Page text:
Any more news on this? Or has the decision been made?

     
  67. Mister Opportunity Says:
    February 20th, 2013 at 10:53 am

    What a missed opportunity this is… you could simply have looked at building a community of users and allowing them to self moderate in a (properly designed!) forum requiring proper registration.

    The site looks a bit tired, more than a bit Wordpress-y and, ironically, hasn’t moved with the times enough considering the subject matter. It’s time to copmletely refresh it into something that works differently and is more engaging for users.

    As for article content, I’ve been a reader since the earliest days. My level of satisfaction with the content and tone of the mag have reduced in the past few years due to the pro Apple nature of the publication these days and the focus shift from IT Professionals to consumers and but I’m still interested enough. For now.

    I don’t believe that you’re paid by Apple but I do think your views are badly distorted by the fact that Apple kit fits in quite well with being a journalist…

    Oh, and bring back Dilbert!

     
  68. Chris Says:
    February 20th, 2013 at 8:23 pm

    @Mister Opportunity, I can understand people thinking there is a bias towards Apple, but the question is should those people be allowed to ruin the discussion thread on every article for everyone else?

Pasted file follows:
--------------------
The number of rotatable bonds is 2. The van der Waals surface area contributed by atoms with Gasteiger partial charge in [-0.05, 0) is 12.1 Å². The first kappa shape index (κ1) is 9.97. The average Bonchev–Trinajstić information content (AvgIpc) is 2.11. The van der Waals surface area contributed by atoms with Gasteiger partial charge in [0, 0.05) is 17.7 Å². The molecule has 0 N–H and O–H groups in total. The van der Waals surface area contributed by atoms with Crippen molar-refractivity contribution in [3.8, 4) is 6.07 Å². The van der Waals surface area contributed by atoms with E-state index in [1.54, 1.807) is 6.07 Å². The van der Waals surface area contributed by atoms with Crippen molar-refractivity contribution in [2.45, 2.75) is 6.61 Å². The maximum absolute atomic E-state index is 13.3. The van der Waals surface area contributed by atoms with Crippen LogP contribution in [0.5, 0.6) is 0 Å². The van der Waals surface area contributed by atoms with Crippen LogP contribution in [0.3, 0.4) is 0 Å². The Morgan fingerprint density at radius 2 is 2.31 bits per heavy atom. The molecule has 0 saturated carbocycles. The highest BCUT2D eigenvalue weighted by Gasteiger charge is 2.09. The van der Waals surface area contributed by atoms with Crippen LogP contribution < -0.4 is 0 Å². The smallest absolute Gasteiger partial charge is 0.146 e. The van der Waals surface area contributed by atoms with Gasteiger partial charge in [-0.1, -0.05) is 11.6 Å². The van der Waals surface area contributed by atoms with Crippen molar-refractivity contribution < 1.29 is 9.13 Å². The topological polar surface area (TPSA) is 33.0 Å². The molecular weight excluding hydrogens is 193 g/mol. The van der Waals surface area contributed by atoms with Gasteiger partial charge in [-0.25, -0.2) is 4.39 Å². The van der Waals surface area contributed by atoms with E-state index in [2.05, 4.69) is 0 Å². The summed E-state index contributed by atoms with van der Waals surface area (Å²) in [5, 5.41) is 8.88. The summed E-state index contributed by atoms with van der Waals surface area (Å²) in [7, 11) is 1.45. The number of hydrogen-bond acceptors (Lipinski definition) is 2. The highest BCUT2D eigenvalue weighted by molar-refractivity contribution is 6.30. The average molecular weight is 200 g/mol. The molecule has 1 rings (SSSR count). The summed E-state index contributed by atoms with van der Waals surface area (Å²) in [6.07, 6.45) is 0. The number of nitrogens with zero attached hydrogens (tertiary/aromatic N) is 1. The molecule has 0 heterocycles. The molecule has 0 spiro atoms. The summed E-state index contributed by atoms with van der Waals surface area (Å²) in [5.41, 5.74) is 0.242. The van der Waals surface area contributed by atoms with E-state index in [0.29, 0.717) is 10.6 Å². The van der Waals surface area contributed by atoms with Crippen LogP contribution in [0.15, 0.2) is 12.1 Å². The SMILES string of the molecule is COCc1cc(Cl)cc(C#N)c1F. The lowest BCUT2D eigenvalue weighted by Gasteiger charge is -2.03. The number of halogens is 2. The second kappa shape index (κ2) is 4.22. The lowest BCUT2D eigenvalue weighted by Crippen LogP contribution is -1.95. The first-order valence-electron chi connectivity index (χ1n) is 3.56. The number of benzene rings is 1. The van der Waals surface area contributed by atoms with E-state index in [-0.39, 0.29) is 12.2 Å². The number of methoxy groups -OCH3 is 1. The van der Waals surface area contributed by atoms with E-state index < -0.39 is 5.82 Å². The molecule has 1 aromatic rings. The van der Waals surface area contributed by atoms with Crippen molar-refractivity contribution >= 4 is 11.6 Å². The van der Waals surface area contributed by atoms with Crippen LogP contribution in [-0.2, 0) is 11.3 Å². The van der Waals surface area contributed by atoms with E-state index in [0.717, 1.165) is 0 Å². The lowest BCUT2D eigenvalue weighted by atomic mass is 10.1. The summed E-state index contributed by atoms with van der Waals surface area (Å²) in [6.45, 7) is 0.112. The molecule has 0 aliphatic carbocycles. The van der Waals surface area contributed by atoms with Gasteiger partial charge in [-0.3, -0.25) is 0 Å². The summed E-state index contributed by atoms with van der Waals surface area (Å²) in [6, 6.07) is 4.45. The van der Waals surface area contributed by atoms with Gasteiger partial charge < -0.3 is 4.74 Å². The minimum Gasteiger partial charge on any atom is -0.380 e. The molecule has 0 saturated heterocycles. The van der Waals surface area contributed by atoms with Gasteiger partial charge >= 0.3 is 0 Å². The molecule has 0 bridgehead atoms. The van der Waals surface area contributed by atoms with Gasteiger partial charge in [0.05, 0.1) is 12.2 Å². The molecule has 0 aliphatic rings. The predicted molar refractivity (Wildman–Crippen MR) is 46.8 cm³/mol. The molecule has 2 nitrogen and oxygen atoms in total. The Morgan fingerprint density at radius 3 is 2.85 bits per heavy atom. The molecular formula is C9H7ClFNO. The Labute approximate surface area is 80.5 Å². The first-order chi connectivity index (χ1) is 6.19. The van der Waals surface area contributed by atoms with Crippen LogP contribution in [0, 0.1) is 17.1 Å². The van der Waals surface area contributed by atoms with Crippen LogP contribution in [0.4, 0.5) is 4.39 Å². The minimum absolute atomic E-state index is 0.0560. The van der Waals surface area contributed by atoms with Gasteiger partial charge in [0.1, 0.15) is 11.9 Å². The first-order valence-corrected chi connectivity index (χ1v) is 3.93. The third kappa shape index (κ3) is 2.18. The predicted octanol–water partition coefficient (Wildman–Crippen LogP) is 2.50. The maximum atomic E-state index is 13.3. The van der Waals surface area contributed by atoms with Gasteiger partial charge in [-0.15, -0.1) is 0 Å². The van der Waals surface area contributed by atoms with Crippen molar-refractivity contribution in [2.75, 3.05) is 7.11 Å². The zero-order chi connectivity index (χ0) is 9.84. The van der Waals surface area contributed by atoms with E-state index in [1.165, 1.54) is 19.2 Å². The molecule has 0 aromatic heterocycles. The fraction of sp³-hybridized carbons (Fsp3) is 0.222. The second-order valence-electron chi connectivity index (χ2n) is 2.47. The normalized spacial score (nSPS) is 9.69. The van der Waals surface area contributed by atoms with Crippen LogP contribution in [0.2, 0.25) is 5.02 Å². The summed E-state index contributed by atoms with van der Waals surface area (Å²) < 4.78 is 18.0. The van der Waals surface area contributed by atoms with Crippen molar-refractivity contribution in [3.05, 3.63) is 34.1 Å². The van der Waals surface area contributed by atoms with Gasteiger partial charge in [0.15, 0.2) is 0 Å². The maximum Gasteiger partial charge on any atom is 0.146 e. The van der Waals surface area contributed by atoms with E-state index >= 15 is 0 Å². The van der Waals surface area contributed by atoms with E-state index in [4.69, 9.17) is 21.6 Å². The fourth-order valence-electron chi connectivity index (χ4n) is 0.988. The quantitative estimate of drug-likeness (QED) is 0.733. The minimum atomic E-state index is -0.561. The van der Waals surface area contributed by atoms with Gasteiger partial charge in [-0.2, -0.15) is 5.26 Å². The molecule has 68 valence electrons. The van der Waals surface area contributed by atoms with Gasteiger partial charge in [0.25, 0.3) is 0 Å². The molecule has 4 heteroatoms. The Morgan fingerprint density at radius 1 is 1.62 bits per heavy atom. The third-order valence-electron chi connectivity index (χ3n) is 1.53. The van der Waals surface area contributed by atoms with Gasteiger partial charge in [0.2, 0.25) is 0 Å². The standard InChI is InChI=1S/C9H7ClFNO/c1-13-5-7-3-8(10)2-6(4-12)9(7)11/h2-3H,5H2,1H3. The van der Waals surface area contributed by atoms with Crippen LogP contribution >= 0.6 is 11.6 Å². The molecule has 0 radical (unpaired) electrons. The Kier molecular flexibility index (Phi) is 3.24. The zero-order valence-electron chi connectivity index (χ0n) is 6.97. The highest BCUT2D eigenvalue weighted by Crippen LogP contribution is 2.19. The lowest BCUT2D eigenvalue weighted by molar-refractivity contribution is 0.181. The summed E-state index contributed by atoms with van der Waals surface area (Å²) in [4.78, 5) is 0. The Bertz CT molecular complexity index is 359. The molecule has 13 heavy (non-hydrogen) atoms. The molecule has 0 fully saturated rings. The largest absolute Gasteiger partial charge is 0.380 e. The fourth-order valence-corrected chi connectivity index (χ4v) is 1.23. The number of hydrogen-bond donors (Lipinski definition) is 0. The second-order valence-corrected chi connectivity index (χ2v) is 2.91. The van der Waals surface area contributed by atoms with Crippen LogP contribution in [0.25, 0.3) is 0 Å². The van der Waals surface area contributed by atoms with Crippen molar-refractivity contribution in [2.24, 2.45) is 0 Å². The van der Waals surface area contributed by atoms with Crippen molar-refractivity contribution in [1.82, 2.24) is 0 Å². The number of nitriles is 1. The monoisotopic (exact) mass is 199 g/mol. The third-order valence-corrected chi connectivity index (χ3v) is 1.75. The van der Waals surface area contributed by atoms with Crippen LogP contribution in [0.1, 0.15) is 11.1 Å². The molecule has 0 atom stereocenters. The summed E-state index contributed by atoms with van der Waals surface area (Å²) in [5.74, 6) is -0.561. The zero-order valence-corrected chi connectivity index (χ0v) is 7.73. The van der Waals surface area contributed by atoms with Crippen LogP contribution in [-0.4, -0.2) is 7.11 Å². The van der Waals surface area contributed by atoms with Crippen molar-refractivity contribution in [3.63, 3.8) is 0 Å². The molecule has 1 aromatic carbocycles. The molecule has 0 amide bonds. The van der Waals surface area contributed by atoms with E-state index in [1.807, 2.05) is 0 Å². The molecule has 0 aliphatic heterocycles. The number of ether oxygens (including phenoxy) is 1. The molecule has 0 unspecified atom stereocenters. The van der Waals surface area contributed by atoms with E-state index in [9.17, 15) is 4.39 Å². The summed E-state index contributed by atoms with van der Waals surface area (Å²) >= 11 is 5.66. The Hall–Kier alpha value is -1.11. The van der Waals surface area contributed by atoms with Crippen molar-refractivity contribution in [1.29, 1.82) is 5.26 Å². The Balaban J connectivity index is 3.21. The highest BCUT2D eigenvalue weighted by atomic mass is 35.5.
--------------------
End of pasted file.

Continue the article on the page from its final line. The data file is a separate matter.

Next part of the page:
If someone thinks this site is unprofessional, most of us would probably prefer they take their business elsewhere. I mean, what possesses people to keep coming back to read a mag they think is written by corrupt idiots?

     
  69. khellan Says:
    February 21st, 2013 at 10:10 pm

    This is a little o/t but I think its actually quite funny the thread about comments has driven so many people to comment.

     
  70. Mister Opportunity Says:
    February 22nd, 2013 at 10:46 am

    @Chris – spent a while writing a response. Comment disappeared (moderated?).

    Not going to do it all again but jist was give users tools (user mods, ignore button, threaded discussion) to make it easier to ignore idiots.

     
  71. gw74 Says:
    February 22nd, 2013 at 3:20 pm

    same thing happened to me

     
  72. Vanishing Act Says:
    February 26th, 2013 at 12:17 pm

    All for the new changes, but it would be helpful if the poster of a deleted comment was notified of the deletion and a reason if possible. Obviusoly serial spamming need be given no notification but genuine contributors deserve some heads up?

     

Leave a Reply

Spam Protection by WP-SpamFree

* required fields

* Will not be published

Authors

Categories

Archives

advertisement

SEARCH
SIGN UP

Your email:

Your password:

remember me

advertisement


Hitwise Top 10 Website 2010